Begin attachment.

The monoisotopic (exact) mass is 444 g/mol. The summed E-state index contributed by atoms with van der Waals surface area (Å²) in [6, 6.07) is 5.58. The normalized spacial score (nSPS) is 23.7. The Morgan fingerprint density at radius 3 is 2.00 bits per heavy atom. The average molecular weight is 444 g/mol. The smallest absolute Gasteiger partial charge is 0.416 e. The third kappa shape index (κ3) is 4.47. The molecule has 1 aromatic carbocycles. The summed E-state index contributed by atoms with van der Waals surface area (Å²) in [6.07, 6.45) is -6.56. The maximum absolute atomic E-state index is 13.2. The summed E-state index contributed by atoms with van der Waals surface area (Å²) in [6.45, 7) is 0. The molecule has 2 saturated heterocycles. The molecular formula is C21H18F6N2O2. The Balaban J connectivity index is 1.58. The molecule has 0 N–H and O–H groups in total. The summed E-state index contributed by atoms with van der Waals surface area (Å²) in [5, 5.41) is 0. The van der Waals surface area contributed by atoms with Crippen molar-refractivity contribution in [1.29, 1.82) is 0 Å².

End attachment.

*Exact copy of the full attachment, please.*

The monoisotopic (exact) mass is 444 g/mol. The summed E-state index contributed by atoms with van der Waals surface area (Å²) in [6, 6.07) is 5.58. The normalized spacial score (nSPS) is 23.7. The Morgan fingerprint density at radius 3 is 2.00 bits per heavy atom. The average molecular weight is 444 g/mol. The smallest absolute Gasteiger partial charge is 0.416 e. The third kappa shape index (κ3) is 4.47. The molecule has 1 aromatic carbocycles. The summed E-state index contributed by atoms with van der Waals surface area (Å²) in [6.07, 6.45) is -6.56. The maximum absolute atomic E-state index is 13.2. The summed E-state index contributed by atoms with van der Waals surface area (Å²) in [6.45, 7) is 0. The molecule has 2 saturated heterocycles. The molecular formula is C21H18F6N2O2. The Balaban J connectivity index is 1.58. The molecule has 0 N–H and O–H groups in total. The summed E-state index contributed by atoms with van der Waals surface area (Å²) in [5, 5.41) is 0. The van der Waals surface area contributed by atoms with Crippen molar-refractivity contribution in [1.29, 1.82) is 0 Å².